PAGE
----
• UN hazard classes identifysubstances that pose significanthazard in transportation.Class 5 - Oxidizing substances and organicperoxidesClass 6 - Toxic and infectious substancesClass 7 - Radioactive materialsClass 8 - Corrosive substancesClass 9 - Miscellaneous dangerous substancesand articles 2–39
    • UN identification numbers areassigned to individual materials. 2–40
    • U.S. DOT placards are unique foreach hazard class. 2–41
    • U.S. DOT labels provide thesame information as placards. 2–42
    • Canadian and Mexican placards, labels, and markings are based on UN recommendations. Click fornext slide 2–43
    • Other North American highwayvehicle identification markings willinclude various information. Courtesy of Rich Mahaney 2–44
    • North American railroad tank carmarkings have a variety of styles. Courtesy of Rich Mahaney (Continued) 2–45
    • North American railroad tank carmarkings have a variety of styles. (Continued) Courtesy of Rich Mahaney 2–46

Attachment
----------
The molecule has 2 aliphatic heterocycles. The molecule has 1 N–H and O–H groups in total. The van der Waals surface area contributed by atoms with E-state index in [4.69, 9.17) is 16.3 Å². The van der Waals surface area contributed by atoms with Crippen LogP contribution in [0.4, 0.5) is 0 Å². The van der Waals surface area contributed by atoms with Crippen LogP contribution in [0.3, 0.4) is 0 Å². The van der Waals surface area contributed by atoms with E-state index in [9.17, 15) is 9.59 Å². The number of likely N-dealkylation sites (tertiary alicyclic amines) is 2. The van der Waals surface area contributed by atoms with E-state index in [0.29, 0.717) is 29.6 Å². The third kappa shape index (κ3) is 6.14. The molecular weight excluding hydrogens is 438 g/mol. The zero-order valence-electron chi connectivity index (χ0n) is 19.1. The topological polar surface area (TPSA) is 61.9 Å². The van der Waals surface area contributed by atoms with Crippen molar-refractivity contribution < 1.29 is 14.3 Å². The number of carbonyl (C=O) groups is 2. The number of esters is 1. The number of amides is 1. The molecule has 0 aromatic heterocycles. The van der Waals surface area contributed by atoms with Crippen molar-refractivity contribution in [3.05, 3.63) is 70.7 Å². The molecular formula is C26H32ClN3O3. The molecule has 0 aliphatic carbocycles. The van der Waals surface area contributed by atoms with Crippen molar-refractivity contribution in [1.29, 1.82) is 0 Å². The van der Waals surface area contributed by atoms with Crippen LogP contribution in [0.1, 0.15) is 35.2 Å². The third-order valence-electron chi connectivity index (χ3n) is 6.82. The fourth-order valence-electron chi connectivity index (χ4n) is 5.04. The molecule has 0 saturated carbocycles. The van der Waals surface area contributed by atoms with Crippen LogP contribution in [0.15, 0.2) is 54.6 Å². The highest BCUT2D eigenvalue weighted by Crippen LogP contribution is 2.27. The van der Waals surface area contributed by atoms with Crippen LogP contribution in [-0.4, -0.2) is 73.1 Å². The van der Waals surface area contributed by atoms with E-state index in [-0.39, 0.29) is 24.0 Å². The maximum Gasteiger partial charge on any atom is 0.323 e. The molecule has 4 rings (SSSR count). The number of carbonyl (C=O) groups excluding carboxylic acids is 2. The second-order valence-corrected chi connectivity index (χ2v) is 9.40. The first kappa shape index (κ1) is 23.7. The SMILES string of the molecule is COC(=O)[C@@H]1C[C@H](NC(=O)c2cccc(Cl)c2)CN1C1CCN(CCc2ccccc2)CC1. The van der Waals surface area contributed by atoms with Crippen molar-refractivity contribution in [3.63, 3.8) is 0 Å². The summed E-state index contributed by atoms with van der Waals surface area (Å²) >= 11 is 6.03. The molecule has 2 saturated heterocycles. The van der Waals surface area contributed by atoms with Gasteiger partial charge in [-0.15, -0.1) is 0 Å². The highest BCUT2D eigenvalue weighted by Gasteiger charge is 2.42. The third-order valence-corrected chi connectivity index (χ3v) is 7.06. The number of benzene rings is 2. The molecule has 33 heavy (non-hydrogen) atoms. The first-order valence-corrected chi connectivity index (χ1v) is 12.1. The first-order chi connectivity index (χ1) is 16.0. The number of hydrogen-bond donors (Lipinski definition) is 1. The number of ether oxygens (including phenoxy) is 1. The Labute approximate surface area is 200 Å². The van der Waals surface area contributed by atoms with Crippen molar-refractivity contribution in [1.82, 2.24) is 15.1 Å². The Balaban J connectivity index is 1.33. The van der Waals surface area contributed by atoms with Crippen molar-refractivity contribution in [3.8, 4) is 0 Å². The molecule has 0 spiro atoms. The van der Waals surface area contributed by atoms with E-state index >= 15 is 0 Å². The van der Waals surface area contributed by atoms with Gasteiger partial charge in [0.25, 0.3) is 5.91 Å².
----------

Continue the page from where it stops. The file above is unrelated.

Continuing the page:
• North American railroad tank carmarkings have a variety of styles. 2–47
    • International intermodal container/tank markings are generally on theright hand side. 2–48
    • Other Markings and Colors• 704 Diamond• Common hazardous communication labels• Military markings• Pipeline ID• CAS numbers• Globally Harmonized System Symbols• Pesticide labels• Color codes 2–49
    • CAUTION Read the container and understand all of the information provided! 2–50
    • NFPA® 704 System is commonlyrequired for occupancies thatcontain hazardous materials. 2–51
    • U.S. Hazard Communications Labelsand Markings(Right to Know)• Requires employers to: – identify hazards in workplace and train employees how to recognize these hazards – ensure that all containers are labeled, tagged, or marked with identity of substances contained along with appropriate hazard warnings 2–52
    • Canadian Workplace Hazardous MaterialsInformation System (WHMIS) uses twotypes of labels. 2–53
    • Mexican HazardCommunication System• Equivalent to HCS• Employers ensure that hazardous chemical substances in workplace are appropriately and adequately labeled• Adopts NFPA® 704 and related label system as official• Caution symbols triangular 2–54